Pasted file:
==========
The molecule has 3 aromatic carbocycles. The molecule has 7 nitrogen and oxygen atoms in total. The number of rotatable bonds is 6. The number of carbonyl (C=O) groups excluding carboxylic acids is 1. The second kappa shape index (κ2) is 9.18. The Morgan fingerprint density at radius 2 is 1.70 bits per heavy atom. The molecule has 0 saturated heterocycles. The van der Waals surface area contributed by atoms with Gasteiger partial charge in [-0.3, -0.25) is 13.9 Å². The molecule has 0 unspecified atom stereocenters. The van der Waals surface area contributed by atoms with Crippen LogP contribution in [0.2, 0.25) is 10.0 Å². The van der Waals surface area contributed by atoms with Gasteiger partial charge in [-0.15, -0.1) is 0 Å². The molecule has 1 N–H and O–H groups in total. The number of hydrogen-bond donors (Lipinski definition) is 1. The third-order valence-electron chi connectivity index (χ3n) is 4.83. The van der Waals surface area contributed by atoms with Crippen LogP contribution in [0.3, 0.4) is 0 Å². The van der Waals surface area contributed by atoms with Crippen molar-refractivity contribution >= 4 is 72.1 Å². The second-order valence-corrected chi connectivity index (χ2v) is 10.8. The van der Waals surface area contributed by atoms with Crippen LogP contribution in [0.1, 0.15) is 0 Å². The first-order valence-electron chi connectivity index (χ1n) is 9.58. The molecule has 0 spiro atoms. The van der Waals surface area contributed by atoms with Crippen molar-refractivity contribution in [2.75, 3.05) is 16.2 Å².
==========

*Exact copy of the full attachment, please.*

The molecule has 3 aromatic carbocycles. The molecule has 7 nitrogen and oxygen atoms in total. The number of rotatable bonds is 6. The number of carbonyl (C=O) groups excluding carboxylic acids is 1. The second kappa shape index (κ2) is 9.18. The Morgan fingerprint density at radius 2 is 1.70 bits per heavy atom. The molecule has 0 saturated heterocycles. The van der Waals surface area contributed by atoms with Gasteiger partial charge in [-0.3, -0.25) is 13.9 Å². The molecule has 0 unspecified atom stereocenters. The van der Waals surface area contributed by atoms with Crippen LogP contribution in [0.2, 0.25) is 10.0 Å². The van der Waals surface area contributed by atoms with Gasteiger partial charge in [-0.15, -0.1) is 0 Å². The molecule has 1 N–H and O–H groups in total. The number of hydrogen-bond donors (Lipinski definition) is 1. The third-order valence-electron chi connectivity index (χ3n) is 4.83. The van der Waals surface area contributed by atoms with Crippen LogP contribution in [0.3, 0.4) is 0 Å². The van der Waals surface area contributed by atoms with Crippen molar-refractivity contribution >= 4 is 72.1 Å². The second-order valence-corrected chi connectivity index (χ2v) is 10.8. The van der Waals surface area contributed by atoms with Crippen LogP contribution in [0.1, 0.15) is 0 Å². The first-order valence-electron chi connectivity index (χ1n) is 9.58. The molecule has 0 spiro atoms. The van der Waals surface area contributed by atoms with Crippen molar-refractivity contribution in [2.75, 3.05) is 16.2 Å².